Obviously, first and foremost is safety. No one can relax and play – or allow free play to happen – if there are dangers lurking. The play environment must be physically safe and inviting before anything positive can begin. Daily checks are essential – little people can damage and rearrange things surprisingly quickly! – and then, of course, there should also be regular in-depth inspections to ensure the longevity and durability of your play area.
Some fundamental things to consider include:
- Age and ability-appropriate equipment
- Activity-appropriate clothing
- Number of users at any one time
- Critical fall heights
- Landing surfaces
- Extension of landing surfaces beyond equipment
- Protruding securings
- Gaps that could trap fingers, feet and limbs
- Sharp points
- Trip hazards
- Supervision and unobscured view of activities
- Paint types on equipment and fencing
- Effect of weather on surfaces and equipment
- Shade in hot weather
- Security of the area when not in use
- Type of vegetation in surrounding area
- Clear pathways between active areas
- Stability of steps
- Distance from the pollution and danger of busy roads
- Accessibility to toilets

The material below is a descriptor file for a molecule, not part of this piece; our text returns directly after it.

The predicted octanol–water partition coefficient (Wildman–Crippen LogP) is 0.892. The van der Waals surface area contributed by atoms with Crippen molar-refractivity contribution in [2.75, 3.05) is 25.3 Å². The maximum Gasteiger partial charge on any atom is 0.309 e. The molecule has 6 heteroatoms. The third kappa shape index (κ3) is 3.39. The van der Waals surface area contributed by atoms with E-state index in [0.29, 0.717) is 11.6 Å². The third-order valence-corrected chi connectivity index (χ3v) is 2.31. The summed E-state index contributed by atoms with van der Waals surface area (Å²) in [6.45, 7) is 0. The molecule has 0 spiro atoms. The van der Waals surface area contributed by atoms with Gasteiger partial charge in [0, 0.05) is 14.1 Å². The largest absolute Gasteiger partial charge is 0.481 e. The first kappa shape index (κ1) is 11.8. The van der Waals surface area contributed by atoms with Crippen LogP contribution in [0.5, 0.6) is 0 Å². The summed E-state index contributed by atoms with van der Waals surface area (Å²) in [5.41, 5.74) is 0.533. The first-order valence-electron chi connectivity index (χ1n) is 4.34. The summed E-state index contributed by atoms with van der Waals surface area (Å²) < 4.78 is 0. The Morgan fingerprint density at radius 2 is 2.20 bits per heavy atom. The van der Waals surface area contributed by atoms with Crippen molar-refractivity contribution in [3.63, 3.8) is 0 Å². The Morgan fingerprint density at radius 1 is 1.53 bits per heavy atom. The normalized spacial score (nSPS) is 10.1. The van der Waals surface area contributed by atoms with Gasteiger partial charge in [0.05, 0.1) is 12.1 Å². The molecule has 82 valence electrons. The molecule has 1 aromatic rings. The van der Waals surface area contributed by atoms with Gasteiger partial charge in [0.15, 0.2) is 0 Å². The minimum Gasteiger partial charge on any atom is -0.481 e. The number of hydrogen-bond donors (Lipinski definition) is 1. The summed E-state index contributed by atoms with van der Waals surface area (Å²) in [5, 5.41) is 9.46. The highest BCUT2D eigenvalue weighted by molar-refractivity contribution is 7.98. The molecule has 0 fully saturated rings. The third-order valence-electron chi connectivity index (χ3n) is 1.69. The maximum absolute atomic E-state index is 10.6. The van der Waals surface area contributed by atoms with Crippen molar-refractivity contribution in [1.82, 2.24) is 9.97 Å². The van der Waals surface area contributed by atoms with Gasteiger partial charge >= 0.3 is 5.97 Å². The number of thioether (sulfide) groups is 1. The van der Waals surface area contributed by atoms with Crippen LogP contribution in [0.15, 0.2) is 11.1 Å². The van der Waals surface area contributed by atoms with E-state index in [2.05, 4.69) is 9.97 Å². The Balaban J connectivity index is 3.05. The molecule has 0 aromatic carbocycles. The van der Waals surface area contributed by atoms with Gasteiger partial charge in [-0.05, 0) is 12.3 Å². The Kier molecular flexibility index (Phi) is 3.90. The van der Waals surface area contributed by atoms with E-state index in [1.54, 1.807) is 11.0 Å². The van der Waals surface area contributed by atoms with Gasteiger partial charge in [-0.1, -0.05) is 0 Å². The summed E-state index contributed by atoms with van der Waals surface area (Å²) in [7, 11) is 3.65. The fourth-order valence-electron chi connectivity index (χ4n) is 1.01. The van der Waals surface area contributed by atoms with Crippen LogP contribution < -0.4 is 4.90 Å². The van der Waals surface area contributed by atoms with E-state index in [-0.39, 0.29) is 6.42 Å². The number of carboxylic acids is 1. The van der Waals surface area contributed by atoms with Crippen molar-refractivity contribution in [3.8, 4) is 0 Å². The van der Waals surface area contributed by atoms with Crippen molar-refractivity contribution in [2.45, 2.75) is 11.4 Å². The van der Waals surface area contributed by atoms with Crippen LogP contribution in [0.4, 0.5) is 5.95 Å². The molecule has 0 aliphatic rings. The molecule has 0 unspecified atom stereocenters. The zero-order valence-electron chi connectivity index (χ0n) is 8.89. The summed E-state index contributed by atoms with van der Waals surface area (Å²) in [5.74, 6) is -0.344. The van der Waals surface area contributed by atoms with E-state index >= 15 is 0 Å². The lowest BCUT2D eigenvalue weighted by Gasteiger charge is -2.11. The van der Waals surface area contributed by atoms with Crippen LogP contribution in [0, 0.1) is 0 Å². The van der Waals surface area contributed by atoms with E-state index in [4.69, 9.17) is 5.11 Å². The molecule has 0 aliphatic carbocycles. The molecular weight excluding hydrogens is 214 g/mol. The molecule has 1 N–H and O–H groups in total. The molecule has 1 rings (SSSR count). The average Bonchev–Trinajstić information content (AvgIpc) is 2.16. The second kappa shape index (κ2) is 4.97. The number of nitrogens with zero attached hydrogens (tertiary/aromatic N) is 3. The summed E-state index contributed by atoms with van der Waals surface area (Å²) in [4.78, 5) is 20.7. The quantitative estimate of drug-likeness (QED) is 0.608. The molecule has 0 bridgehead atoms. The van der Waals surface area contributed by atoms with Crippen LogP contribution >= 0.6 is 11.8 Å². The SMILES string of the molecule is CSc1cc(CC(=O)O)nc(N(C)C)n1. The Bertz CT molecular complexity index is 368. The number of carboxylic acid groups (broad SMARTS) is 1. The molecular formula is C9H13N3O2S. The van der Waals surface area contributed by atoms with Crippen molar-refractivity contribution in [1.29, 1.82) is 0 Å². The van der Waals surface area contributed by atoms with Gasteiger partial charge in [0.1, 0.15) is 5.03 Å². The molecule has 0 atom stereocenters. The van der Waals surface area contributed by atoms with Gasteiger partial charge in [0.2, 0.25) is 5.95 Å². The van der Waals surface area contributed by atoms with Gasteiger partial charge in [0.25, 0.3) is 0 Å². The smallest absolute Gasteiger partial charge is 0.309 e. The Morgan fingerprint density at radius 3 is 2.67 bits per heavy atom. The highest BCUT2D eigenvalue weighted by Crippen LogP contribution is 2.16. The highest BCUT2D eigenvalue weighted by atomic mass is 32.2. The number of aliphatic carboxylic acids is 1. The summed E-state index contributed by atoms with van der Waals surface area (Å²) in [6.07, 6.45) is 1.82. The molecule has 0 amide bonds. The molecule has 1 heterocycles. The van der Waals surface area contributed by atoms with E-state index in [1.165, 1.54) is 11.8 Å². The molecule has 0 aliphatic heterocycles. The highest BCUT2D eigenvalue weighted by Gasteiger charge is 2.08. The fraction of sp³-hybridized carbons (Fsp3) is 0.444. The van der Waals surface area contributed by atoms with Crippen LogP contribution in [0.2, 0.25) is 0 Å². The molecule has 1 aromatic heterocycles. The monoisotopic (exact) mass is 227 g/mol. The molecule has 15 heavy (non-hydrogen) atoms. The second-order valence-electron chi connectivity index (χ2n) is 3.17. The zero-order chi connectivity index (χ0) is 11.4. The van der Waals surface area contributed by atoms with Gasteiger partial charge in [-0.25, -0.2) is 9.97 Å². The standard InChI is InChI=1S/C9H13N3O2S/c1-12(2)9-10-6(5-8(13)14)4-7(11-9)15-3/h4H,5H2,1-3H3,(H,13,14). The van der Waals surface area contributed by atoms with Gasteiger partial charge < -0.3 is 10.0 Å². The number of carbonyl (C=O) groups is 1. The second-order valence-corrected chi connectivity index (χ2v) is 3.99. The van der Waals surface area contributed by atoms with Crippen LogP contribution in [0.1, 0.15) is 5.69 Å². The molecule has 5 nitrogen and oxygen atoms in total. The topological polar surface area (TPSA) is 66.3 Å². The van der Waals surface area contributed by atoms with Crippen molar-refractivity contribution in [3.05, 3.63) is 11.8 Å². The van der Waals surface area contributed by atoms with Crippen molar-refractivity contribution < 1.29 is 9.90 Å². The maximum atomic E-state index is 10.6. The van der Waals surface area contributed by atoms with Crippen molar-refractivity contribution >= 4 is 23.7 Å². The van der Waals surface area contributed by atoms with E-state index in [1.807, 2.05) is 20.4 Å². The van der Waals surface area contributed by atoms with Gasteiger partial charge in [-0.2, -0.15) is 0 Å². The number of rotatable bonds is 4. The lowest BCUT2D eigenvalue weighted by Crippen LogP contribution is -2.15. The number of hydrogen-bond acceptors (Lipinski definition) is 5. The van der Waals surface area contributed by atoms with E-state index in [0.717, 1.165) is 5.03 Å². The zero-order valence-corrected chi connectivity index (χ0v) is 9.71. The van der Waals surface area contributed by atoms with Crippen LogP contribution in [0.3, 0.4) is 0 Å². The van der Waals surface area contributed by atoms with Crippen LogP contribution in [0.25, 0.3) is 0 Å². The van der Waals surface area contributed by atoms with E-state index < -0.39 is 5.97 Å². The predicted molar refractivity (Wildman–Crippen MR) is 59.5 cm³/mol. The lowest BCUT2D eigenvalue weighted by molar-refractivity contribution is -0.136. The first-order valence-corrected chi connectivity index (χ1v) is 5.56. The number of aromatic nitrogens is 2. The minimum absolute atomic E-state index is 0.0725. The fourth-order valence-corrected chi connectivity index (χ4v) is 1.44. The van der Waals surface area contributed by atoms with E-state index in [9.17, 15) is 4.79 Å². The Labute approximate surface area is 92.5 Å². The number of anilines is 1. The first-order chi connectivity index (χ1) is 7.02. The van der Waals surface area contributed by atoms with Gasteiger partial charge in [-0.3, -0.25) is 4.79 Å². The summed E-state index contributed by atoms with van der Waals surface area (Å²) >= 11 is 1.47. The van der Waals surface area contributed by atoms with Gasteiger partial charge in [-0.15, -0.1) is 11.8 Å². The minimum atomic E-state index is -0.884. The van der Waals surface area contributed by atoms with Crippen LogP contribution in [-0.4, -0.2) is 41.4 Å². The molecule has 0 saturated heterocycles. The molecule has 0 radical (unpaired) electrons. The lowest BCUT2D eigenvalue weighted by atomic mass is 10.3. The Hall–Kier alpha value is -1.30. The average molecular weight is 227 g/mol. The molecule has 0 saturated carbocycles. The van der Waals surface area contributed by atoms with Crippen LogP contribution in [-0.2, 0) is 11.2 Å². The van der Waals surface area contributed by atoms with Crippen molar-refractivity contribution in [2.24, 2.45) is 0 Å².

- Free-draining soil
- Litter collection
With thoughtful design, these spaces can play a significant role in improving children’s health and wellbeing. They can stimulate physical activity and encourage the development of important physical competencies. They can provide positive childhood experiences of being outdoors that we know increase the likelihood of being active outdoors in adult life.
With basic safety covered and knowing how important play is in child development and wellbeing, the next step is to look at your available area and think about economical and practical yet inspirational ‘upgrades’. For example:
- How can the transition between areas or equipment become part of the adventure or learning opportunity? Interesting markings on the pathway surfaces, choices of different pathways to reach the same destination and non-poisonous, soft, colourful wildflower edgings can all add to the experience.
- How can different age or activity areas be separated safely? Planters, especially those on lockable wheels, can make excellent interactive dividers that can be moved around quickly and easily to change boundary areas.